Pros and Cons of Cub Scouts

Updated on September 08, 2013
S.H. asks from Santa Barbara, CA
21 answers

My son has a flyer for cub scouts and I am thinking of signing him up. I plan to be with him, so the whole child molester thing is not the con I am looking for here (someone on my Facebook wrote this, so I am bringing it up). I want to know the average cost (i called, but they said to just show up and will go over the annual dues with me). The meetings are once a month, yet I am assuming there will be more get togethers. I was trying to explain to my son what is was, but I know I was very general and may have gotten him excited for things they do when they are older (making a fire with sticks and camping). We happen to be Christian, but excluding certain faiths (or non faiths is not a plus to me). Could you tell me your experience and what is typically expected? I think asking here is better than fb, because I know some would like to say some negatives and be anonymous. I really want to know the positives too.

edit-Thanks B. I forgot about the annoying fundraising. I will hear what they have to say during the meeting.

*i have a child talking in my ear while i type, so if this does not make sense I'll edit.

*Katie- good point about it varying from pack to pack. I am concern about the local one because 2 people complained about it feeling like a punch list (show up and get a check mark then badge or whatever). I am hoping for fun learning experiences that will challenge my son and help him with leadership skills.

@Patty, my son is 6, so i was under the impression that i need to take him to the meetings and outings. I would not mind leaving him with familiar parents for the meetings, but if they do camp at this age, i would want my husband with him.

@canuck, when i inquired on my Facebook, someone out of town included a link about the lawsuit and child molesters in the scouts. another local friend said cub scouts have the parent with them. Her statement made me think that was expected. Other moms make comments about going to the meeting and knowing so and so because of cub scouts. this made me think the parent(s) are expect and wanted to be involved.

edit: i understand they need money. I was just reminiscing about my cubical job and have many candy bars or popcorn/nuts fundraisers for all the co-workers' kids. I was getting annoying. i do not want to be one of those people.

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So What Happened?

I really hope our troop is similar to the experience 2kidmama wrote about. The day camp sounds awesome for age 6 to 8 and then sleep away after that. I will find out soon enough what our troop does at the meeting (I'm expected to go).

I'm wondering if some of the other moms that are commenting on independence might be thinking of older boys.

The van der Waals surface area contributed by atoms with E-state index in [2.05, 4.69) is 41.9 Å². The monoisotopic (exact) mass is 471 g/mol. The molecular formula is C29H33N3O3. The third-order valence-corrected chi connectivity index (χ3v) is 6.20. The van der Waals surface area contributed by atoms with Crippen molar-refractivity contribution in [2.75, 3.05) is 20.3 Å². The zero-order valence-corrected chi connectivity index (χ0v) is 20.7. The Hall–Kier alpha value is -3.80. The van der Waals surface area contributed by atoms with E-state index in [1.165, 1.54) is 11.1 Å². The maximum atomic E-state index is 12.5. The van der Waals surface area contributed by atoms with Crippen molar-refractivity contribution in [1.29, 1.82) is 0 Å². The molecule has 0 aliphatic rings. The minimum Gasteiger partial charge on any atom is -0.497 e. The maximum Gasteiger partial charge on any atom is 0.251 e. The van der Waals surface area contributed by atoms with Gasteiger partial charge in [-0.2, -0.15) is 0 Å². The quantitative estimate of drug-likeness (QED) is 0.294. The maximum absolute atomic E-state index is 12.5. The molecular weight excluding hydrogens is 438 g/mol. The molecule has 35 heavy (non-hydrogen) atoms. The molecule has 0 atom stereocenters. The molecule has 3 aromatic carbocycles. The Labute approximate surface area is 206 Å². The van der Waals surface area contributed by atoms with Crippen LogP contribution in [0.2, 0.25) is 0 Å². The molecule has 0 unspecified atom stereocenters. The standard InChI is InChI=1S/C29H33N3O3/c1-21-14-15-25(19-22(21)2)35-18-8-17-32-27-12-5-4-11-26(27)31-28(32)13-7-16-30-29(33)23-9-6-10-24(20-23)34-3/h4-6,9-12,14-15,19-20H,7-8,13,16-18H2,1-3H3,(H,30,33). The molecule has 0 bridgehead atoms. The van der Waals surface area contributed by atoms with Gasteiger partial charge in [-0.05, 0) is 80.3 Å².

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answers from Los Angeles on

If you want to support a group that doesn't believe in equal rights for all humans go for it. We have some friends in cub scouts and they have learned not to ask me for a donation as I will not give to organizations that breed hate.

5 moms found this helpful


answers from Tampa on

I am struggling with this as well. Several of the people that I associate with have their kids in scouts. Locally, I am guessing that the scouts are just fine. Nationally, I have a problem with their organization. My personal opinion is that the Boy Scouts of America use religion as a way to justify hatred and discrimination. That is really not the message that I want to send to my son...folks are just fine as long as they believe exactly the same way as you do...otherwise they must be excluded.

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answers from Pittsburgh on

We didn't do it because of the BSA policy excluding gay scout leaders and gay scouts once they become adults. I would not let my son join an organization that would exclude our friends and parents of my son's friends. We did use it as a good teaching lesson in morality. The girl scouts on the other hand seem to be an inclusive and tolerant organization.

ETA: Good for the Girl Scouts supporting Planned Parenthood. I was unaware of that, but just another reason to support them.

8 moms found this helpful


answers from Washington DC on

there's a lot of great stuff about scouts.
but their discrimination policy and insanely outdated notions about homosexuality rule them out in my book. all their vaunted concern about 'values' is utterly nullified by their vile, hateful and totally wrong stance about gay people.

5 moms found this helpful


answers from Oklahoma City on

Scouts is a good program. It is based on Christian values, they don't preach to the kids but they do follow standards you'd expect to see good Christian people follow like being kind, being prepared, making sure the places you've been are left in better shape after you leave than they were before you arrived, service, character, morality, values, high standards for sure.

I think it is a good program. It teaches the kids so many good things. I enjoyed doing cub scouts with a young man who I was working with through my job, I was a Habilitation Training Specialist. I worked with people who had developmental disabilities. I worked one on one with him and we planned out and did all his badges in a shorter time than the other kids. We had scheduled time each day where many parents just try to come home from work and get dinner on the table and homework done.